is at the core of the “welfare state” mentality that permeates
As a result of this, EU voters, who determine EU elections, don’t take action until what has promised to them comes under threat.
For this reason, EU political leaders will maintain their agendas regardless of whether said agendas go against financial or economic realities (or common sense for that matter) until these agendas begin to have real negative consequences for their political careers.
A perfect example of this paradigm in action is German Chancellor Angela Merkel who was relatively “pro-bailout” until German voters began to thrash her political party in Germany’s state elections (March 2011).
then altered her strategy to one of offering to provide bailout funds to
result of this decision to start playing “hardball,” Merkel’s political
approval ratings shot to their highest levels since her 2009 re-election. At
the same time, she was able to maintain her agenda of extending
then… German voters found out that she’s secretly been bailing out
German tempers boil over back-door euro rescues
Hans-Werner Sinn, head of Germany’s IFO Institute, said German taxpayers are
facing a dangerous rise in credit risk from a plethora of bail-out schemes. “The
euro-system is near explosion,” he told
Dr Sinn said
“It is a horror scenario,” he said, warning that the euro system is splitting friendly countries into blocs of mutually hostile creditors and debtors, exactly the opposite of what was hoped.
this week, the Foundation for Family Business in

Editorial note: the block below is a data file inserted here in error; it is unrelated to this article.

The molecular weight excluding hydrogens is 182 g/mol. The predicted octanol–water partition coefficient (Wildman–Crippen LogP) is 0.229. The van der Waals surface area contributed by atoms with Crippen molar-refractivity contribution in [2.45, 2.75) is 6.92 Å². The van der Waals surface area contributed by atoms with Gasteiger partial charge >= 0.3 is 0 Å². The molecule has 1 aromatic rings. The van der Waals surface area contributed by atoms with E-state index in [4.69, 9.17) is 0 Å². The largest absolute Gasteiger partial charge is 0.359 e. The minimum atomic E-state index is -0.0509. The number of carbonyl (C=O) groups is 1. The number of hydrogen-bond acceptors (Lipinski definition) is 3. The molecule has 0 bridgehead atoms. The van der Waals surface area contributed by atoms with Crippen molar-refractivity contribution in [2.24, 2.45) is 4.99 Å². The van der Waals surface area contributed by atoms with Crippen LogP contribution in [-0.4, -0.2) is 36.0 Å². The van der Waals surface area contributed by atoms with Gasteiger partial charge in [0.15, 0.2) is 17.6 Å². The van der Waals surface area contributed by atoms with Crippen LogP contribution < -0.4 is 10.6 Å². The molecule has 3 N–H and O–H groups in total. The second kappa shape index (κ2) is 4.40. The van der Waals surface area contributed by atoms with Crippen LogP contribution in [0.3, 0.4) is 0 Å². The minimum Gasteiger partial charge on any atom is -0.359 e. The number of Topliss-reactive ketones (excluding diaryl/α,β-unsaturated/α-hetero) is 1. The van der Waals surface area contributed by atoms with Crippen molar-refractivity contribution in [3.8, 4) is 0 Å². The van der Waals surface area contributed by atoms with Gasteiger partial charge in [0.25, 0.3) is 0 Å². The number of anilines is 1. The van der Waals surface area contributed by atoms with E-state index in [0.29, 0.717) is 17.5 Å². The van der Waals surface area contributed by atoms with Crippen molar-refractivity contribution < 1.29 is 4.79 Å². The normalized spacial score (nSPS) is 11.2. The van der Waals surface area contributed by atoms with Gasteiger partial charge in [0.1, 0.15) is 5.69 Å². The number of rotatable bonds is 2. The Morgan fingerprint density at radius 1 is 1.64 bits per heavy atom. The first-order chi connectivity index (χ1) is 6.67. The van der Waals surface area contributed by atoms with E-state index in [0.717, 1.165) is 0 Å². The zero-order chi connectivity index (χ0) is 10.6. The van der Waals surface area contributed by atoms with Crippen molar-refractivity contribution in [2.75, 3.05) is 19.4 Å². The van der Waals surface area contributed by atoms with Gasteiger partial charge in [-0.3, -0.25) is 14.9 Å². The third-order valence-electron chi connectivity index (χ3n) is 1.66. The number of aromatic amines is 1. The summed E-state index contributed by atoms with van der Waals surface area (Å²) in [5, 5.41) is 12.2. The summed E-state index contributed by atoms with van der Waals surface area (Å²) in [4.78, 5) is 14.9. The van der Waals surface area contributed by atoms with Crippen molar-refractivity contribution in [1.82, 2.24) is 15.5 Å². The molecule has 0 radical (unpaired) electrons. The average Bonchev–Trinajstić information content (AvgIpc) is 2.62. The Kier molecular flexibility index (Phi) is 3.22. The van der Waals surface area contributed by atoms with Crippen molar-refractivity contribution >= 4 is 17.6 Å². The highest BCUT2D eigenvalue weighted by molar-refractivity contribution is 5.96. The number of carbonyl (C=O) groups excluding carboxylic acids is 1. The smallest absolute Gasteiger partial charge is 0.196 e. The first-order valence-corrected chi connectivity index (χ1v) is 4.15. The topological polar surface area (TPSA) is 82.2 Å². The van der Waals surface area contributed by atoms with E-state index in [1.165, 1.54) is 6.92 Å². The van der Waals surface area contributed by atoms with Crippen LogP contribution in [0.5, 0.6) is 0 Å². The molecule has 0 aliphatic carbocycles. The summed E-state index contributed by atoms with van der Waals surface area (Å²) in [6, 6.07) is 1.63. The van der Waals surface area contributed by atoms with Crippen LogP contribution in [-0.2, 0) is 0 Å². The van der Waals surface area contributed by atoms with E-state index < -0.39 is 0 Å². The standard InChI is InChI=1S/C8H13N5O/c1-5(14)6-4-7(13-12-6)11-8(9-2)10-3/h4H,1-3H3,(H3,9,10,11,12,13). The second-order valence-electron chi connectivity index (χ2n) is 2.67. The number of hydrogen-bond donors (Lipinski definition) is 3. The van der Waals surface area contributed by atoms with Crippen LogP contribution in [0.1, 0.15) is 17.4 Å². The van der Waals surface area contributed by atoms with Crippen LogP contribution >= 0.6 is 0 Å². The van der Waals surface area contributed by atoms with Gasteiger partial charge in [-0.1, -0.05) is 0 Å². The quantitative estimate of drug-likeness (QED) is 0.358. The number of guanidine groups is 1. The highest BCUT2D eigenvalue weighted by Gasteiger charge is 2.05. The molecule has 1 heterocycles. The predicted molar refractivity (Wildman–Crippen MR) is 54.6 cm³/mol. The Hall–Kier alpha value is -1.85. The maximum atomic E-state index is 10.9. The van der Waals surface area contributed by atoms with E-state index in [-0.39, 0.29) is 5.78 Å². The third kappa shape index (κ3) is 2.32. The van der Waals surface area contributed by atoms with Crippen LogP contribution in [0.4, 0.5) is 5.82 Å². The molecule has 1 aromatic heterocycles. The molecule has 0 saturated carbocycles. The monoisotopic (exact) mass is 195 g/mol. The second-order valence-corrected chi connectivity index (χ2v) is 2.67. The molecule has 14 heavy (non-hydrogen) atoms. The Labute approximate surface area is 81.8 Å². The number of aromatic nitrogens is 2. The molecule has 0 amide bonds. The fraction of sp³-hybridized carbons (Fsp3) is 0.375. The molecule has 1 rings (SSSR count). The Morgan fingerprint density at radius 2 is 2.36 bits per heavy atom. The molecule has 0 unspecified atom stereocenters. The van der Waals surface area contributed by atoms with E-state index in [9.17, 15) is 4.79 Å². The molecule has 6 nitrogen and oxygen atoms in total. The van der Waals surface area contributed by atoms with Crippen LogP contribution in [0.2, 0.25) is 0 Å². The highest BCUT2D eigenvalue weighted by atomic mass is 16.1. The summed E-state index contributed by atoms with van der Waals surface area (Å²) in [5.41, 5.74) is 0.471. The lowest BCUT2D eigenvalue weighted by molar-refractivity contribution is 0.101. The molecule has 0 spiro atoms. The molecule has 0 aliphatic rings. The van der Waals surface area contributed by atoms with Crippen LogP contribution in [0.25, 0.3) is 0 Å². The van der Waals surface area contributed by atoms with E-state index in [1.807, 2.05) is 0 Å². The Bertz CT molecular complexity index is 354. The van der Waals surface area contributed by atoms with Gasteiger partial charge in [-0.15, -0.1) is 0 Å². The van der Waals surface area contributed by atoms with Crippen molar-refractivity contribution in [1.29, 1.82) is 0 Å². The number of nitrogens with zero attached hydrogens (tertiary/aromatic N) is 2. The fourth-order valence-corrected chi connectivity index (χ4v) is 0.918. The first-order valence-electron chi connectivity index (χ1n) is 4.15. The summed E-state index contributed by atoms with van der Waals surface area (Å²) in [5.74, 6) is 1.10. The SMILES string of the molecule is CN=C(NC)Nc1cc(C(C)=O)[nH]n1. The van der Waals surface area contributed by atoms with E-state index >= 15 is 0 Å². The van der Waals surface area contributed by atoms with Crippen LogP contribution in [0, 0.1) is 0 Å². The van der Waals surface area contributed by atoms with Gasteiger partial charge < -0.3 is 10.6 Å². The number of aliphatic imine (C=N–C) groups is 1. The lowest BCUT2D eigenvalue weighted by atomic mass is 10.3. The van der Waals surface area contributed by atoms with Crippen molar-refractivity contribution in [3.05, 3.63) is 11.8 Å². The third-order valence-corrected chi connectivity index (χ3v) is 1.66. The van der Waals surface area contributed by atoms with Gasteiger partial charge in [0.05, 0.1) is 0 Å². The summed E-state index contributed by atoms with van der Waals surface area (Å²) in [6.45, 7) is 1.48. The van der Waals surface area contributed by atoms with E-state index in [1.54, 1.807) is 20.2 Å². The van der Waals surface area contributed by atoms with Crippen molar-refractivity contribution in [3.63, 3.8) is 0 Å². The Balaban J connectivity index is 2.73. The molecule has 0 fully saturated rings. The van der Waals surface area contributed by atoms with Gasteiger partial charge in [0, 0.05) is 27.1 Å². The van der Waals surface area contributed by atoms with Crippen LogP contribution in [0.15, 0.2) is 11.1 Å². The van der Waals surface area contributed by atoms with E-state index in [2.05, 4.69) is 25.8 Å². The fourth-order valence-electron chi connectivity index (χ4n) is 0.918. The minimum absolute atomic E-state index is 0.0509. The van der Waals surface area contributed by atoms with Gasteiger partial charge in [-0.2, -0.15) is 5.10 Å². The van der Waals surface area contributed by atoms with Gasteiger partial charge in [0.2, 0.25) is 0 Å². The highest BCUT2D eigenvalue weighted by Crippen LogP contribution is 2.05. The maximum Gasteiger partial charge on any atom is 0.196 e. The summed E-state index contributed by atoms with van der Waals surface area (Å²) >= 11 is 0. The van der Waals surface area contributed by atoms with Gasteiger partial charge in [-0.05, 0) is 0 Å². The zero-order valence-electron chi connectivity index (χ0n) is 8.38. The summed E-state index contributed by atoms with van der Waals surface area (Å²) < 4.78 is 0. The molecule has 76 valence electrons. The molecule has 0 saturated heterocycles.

direct result of this, Merkel’s CDU party is getting slammed again in state
elections. And remember, Merkel is up for re-election in 2013. In that context
as well as the recent elections in
Seeing in Crisis the Last Best
Chance to Unite
SCHÄUBLE said the German government would propose treaty changes at the summit
of European leaders in
“What we’re now doing with the fiscal union, what I’m describing here, is a short-term step for the currency,” Mr. Schäuble said. “In a larger context, naturally we need a political union.”
say the spending cuts German leaders have demanded from other countries are
hurting growth across the Continent, in the process making debts only harder to
repay. And his proposals to give the European Commission far-reaching powers to
enforce budgetary discipline have been likened by skeptics in
“There is a limited transition period where we have to manage the nervousness on the markets,” Mr. Schäuble said. “If it is clear that by the end of 2012 or the middle of 2013 that we have all the ingredients for new, strengthened and deepened political structures together, I think that will work.”
He sees the turmoil as not an obstacle but a necessity. “We can only achieve a political union if we have a crisis,” Mr. Schäuble said.
Note that Schauble repeatedly emphasizes the goal of a “political union,” NOT a “fiscal union” or “monetary union.” Indeed, his one reference to a “fiscal union” is in the “short-term,” while stressing that in a “larger context” the EU needs a “political union.”
message here is very, very clear:
True this would
have horrible consequences for the EU both politically AND financially. But the
that note, I fully believe the EU in its current form is in its final chapters.
Whether it’s through
With that in mind, I’m already positioning subscribers of Private Wealth Advisory for the upcoming EU collapse. Already we’ve seen gains of 6%, 9%, 10%, even 12% in less than two weeks by placing well-targeted shorts on a number of European financials.
And we’re just getting started. Indeed, we just closed our 50th straight winner last week: a 10% gain in one week’s time.
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